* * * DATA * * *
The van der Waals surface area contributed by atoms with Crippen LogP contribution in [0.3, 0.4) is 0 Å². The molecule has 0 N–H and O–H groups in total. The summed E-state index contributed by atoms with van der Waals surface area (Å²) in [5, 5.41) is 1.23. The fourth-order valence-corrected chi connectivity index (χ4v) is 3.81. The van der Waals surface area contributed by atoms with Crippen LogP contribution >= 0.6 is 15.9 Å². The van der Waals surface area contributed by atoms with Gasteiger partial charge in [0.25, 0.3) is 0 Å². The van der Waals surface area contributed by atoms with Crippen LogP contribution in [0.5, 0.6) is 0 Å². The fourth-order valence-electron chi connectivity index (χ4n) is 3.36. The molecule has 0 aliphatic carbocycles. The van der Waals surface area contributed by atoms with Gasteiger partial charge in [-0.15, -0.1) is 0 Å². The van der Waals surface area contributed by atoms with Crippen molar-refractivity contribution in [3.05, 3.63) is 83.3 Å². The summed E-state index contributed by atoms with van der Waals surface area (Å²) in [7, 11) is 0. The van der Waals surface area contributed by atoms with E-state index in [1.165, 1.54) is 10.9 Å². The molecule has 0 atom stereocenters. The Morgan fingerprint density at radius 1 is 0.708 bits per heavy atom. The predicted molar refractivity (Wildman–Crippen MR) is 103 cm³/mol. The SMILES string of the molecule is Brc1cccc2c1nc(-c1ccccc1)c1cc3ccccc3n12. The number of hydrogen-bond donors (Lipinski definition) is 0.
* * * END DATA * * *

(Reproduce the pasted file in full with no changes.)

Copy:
The van der Waals surface area contributed by atoms with Crippen LogP contribution in [0.3, 0.4) is 0 Å². The molecule has 0 N–H and O–H groups in total. The summed E-state index contributed by atoms with van der Waals surface area (Å²) in [5, 5.41) is 1.23. The fourth-order valence-corrected chi connectivity index (χ4v) is 3.81. The van der Waals surface area contributed by atoms with Crippen LogP contribution >= 0.6 is 15.9 Å². The van der Waals surface area contributed by atoms with Gasteiger partial charge in [0.25, 0.3) is 0 Å². The van der Waals surface area contributed by atoms with Crippen LogP contribution in [0.5, 0.6) is 0 Å². The fourth-order valence-electron chi connectivity index (χ4n) is 3.36. The molecule has 0 aliphatic carbocycles. The van der Waals surface area contributed by atoms with Gasteiger partial charge in [-0.15, -0.1) is 0 Å². The van der Waals surface area contributed by atoms with Crippen molar-refractivity contribution in [3.05, 3.63) is 83.3 Å². The summed E-state index contributed by atoms with van der Waals surface area (Å²) in [7, 11) is 0. The van der Waals surface area contributed by atoms with E-state index in [1.165, 1.54) is 10.9 Å². The molecule has 0 atom stereocenters. The Morgan fingerprint density at radius 1 is 0.708 bits per heavy atom. The predicted molar refractivity (Wildman–Crippen MR) is 103 cm³/mol. The SMILES string of the molecule is Brc1cccc2c1nc(-c1ccccc1)c1cc3ccccc3n12. The number of hydrogen-bond donors (Lipinski definition) is 0.